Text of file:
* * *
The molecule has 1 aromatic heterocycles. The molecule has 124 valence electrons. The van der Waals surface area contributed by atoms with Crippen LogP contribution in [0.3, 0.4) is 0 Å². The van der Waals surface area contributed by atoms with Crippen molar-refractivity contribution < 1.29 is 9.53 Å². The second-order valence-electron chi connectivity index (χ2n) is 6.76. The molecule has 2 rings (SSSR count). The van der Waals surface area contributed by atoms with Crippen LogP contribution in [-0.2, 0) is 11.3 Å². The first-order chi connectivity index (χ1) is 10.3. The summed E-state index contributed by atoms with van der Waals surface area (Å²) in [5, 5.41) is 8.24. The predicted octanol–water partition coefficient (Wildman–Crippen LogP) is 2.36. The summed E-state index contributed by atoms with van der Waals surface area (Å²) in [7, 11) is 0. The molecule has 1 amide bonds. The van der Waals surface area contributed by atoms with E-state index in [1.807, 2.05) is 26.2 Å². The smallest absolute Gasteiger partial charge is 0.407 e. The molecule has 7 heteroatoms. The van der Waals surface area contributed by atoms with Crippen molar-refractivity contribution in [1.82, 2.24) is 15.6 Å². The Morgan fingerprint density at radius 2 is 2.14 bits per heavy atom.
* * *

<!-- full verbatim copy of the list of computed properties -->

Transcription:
The molecule has 1 aromatic heterocycles. The molecule has 124 valence electrons. The van der Waals surface area contributed by atoms with Crippen LogP contribution in [0.3, 0.4) is 0 Å². The van der Waals surface area contributed by atoms with Crippen molar-refractivity contribution < 1.29 is 9.53 Å². The second-order valence-electron chi connectivity index (χ2n) is 6.76. The molecule has 2 rings (SSSR count). The van der Waals surface area contributed by atoms with Crippen LogP contribution in [-0.2, 0) is 11.3 Å². The first-order chi connectivity index (χ1) is 10.3. The summed E-state index contributed by atoms with van der Waals surface area (Å²) in [5, 5.41) is 8.24. The predicted octanol–water partition coefficient (Wildman–Crippen LogP) is 2.36. The summed E-state index contributed by atoms with van der Waals surface area (Å²) in [7, 11) is 0. The molecule has 1 amide bonds. The van der Waals surface area contributed by atoms with E-state index in [1.807, 2.05) is 26.2 Å². The smallest absolute Gasteiger partial charge is 0.407 e. The molecule has 7 heteroatoms. The van der Waals surface area contributed by atoms with Crippen molar-refractivity contribution in [1.82, 2.24) is 15.6 Å². The Morgan fingerprint density at radius 2 is 2.14 bits per heavy atom.